Mitral Valve Intervention Systems of Care Document: Key Points

Bonow RO, O’Gara PT, Adams DH, et al.
2019 AATS/ACC/SCAI/STS Expert Consensus Systems of Care Document: Operator and Institutional Recommendations and Requirements for Transcatheter Mitral Valve Intervention: A Joint Report of the American Association for Thoracic Surgery, the American College of Cardiology, the Society for Cardiovascular Angiography and Interventions, and the Society of Thoracic Surgeons. J Am Coll Cardiol 2019;Dec 16:[Epub ahead of print].

The following are key points to remember from this multisociety Expert Consensus Systems of Care Document on Operator and Institutional Recommendations and Requirements for Transcatheter Mitral Valve Intervention (TMVI):

  1. The primary goal of the updated 2019 recommendations is to promote optimal quality outcomes while balancing the need for access to innovative therapies for transcatheter mitral valve interventions (TMVIs). The structural measures of quality include the requirement that operators and institutions have the skills, experience, foundational surgical volume, and facilities that are fundamental to performing TMVI.
  2. This 2019 expert consensus focuses on the treatment(s) for a given patient rather than focusing on a particular type of intervention. Although the edge-to-edge clip repair device is the only Food and Drug Administration (FDA) approved device for transcatheter mitral valve repair (TMVr), the authors acknowledge the introduction of transcatheter mitral valve replacement (TMVR) in the future. Adherence to these guidelines should maximize the likelihood of incorporating future therapies.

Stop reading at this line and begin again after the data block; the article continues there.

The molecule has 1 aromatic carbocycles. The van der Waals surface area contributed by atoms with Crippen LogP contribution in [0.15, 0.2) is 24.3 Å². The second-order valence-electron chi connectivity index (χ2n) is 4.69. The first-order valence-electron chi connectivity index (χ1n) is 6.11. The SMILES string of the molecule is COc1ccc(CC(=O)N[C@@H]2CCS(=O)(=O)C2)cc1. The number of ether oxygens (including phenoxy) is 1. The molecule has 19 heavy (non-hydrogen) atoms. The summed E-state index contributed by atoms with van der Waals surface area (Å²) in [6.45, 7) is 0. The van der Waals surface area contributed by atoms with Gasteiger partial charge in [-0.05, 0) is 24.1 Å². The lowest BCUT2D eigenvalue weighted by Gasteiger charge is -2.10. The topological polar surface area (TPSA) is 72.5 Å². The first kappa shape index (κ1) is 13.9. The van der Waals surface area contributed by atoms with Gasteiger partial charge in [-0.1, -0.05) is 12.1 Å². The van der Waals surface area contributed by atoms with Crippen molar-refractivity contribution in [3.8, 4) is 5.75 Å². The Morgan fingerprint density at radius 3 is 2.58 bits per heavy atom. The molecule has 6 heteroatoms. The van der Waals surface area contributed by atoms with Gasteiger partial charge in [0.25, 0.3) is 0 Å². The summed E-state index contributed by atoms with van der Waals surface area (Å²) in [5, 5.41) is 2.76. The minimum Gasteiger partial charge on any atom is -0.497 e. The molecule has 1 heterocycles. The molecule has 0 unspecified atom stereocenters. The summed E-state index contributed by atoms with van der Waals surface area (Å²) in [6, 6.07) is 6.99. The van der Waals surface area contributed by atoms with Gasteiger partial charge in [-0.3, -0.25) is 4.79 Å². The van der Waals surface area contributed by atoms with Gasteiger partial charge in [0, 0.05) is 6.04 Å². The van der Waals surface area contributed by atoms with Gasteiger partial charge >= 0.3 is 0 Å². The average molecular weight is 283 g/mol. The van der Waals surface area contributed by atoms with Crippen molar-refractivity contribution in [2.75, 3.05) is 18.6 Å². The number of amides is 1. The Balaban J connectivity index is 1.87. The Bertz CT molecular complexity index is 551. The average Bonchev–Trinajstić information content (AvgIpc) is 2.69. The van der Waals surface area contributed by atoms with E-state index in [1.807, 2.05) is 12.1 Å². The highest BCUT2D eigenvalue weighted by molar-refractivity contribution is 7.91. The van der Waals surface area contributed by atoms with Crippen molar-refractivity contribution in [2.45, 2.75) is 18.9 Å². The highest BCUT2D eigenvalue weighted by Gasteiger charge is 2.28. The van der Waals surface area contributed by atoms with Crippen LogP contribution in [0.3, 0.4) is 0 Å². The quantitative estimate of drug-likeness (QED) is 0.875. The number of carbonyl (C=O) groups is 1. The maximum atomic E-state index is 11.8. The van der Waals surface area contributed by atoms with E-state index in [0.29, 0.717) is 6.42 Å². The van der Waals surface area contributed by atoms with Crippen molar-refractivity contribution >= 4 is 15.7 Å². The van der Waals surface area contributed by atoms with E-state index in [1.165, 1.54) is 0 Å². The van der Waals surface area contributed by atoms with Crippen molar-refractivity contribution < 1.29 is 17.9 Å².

3. A multidisciplinary team (MDT) is foundational for TMVI. A collaborative MDT should consist of experts in heart failure (HF), electrophysiology, cardiac imaging, interventional cardiology, cardiac valve surgery, cardiac anesthesia, and nursing. The coordinated functioning of the MDT is essential to the process of patient selection, intraprocedural management, post-procedural care, post-discharge follow-up, and outcome reporting. The expertise of two implanting physicians may be required for challenging procedures.
  4. Training for TMVI continues to evolve, and minimum training for specific procedures and devices should follow FDA approval requirements. Trans-septal access to the MV is a fundamental skill for many TMVI procedures, while many TMVR systems require transapical access. MDT experience with these approaches is a prerequisite. Current proposed case volumes for TMVr pertain to the edge-to-edge device for primary or secondary mitral regurgitation (MR).
  5. This update recommends that sites incorporate methods and processes that promote patient-centered care with informed shared decision making. Specifically, this should include a patient-specific, data-driven risk assessment, explanation of treatment options, rationale for the MDT’s recommendations, and incorporation of the patient’s goals and values into treatment decisions.
  6. In the interval since the initial TMVI recommendations, the indication for edge-to-edge TMVr has expanded to include secondary MR, primarily on the basis of the results of the COAPT trial. To achieve clinical outcomes on par with this randomized trial, an echocardiography expert should document MR etiology and severity and cardiologist experienced in HF management should verify guideline-directed management and therapy (GDMT), which may include cardiac resynchronization, prior to TMVr.
  7. Use of TAVR valves for symptomatic patients of prohibitive or high-surgical-risk with degenerated bioprosthetic mitral valves, failed surgical MV repair with annuloplasty ring, and patients with MR due to mitral annular calcification (MAC) continues to evolve.